The story of my connection to Londolozi began seven years ago while sitting at our family table on Christmas day. I opened my neatly wrapped Christmas present from my sister and there in front of me, and for the first time, I read the word ‘Londolozi’ in the title of Dave Varty’s book The Full Circle. I had every intention of reading the book during the remainder of my holiday but for some reason the book was put away in a pile of ‘must reads’ and only picked up a few years later.
It was at dinner with a friend, after many years had passed, that the word was once again mentioned. I listened as she regaled me with stories of her recent travels to Londolozi Game Reserve. “Londolozi?” I said. I remembered the name immediately. As soon as I got home I made my way to my bookshelf and picked up the dusty book. I was intrigued by our earlier conversation and wanted to find out more.
That night I began reading The Full Circle.
Two years after this, I packed my bags and said goodbye to Cape Town to begin working and living in the bush. A chance opportunity had come my way to join the Londolozi Creative Team.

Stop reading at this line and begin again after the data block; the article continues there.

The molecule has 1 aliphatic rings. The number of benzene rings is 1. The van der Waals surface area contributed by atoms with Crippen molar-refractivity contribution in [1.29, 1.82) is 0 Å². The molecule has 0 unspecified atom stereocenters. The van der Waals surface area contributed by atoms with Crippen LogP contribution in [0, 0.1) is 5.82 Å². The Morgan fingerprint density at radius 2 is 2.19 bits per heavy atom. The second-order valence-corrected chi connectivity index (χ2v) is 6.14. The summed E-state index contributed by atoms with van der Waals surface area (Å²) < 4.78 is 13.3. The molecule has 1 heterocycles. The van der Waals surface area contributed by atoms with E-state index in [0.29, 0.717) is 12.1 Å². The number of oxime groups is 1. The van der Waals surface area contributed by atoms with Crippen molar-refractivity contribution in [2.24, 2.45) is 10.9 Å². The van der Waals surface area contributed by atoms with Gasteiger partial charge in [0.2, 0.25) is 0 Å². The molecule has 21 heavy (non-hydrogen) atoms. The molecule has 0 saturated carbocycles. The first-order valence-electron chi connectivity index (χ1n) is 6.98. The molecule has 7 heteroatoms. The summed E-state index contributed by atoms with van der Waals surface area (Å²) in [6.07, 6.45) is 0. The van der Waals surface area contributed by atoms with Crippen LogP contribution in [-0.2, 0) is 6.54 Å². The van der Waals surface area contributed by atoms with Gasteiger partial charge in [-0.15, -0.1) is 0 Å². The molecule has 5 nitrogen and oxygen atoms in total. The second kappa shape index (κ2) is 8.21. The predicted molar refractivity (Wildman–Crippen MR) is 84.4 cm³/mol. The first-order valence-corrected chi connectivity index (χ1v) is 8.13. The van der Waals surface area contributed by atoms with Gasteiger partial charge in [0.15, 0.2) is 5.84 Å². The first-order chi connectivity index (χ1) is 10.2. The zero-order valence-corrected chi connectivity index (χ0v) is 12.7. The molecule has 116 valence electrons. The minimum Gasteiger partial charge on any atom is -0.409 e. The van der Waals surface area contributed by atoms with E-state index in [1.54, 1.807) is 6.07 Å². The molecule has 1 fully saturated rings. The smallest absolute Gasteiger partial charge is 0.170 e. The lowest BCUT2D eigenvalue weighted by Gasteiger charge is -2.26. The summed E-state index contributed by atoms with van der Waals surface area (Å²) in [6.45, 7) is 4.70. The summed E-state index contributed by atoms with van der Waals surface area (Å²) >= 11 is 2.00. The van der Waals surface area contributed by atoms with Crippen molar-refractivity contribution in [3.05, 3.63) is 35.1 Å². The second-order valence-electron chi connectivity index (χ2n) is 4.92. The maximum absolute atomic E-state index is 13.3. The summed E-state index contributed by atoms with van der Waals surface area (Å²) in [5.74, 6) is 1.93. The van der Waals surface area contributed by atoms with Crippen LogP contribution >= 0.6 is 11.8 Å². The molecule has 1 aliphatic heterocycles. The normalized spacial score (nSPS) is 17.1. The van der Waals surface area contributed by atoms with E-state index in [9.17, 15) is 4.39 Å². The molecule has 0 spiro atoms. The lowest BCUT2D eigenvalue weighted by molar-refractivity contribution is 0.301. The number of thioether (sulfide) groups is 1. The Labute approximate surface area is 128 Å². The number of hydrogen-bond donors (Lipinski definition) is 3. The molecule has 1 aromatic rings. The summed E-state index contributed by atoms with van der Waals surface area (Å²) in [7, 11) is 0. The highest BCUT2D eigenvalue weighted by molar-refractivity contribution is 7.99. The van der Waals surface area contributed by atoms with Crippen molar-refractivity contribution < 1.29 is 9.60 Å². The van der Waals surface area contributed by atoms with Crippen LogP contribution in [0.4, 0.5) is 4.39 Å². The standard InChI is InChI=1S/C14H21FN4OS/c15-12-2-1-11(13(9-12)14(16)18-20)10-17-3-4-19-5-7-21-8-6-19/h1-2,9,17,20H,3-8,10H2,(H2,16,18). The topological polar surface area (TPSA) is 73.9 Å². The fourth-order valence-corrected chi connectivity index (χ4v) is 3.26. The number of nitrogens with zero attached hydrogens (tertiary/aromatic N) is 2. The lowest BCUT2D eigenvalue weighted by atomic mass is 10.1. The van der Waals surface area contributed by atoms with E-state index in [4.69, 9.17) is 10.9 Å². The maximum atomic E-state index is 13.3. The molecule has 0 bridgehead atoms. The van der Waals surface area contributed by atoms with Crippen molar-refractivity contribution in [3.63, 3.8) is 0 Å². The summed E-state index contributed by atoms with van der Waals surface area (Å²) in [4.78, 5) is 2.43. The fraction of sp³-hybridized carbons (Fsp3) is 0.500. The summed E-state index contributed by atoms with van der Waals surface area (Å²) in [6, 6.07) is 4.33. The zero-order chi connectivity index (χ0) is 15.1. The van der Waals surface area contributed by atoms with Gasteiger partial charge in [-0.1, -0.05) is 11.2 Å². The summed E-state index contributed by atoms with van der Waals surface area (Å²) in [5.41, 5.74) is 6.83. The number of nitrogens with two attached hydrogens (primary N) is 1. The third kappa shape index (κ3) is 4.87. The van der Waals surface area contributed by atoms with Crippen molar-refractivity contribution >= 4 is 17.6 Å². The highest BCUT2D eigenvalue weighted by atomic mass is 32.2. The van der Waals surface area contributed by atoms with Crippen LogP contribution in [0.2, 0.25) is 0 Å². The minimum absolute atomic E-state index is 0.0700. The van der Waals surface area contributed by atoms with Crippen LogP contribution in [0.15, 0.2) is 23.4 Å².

Today as my chapter at Londolozi comes to a close, I think back on how it all began and share some of the important life lessons that I have learnt along the way…
I arrived with the floods in March, a day before the skies cracked open and unleashed their fury on the lands. Soon after my arrival, people that needed to access the reserve by vehicle had to be redirected due to the poor conditions of the roads. The rains were relentless. With the impact of the floods, there had been some minor damage to camps, walkways and roads. Mostly though, the rain had come as a welcome relief from what had been a very hot and dry summer. This was my first introduction to Londolozi.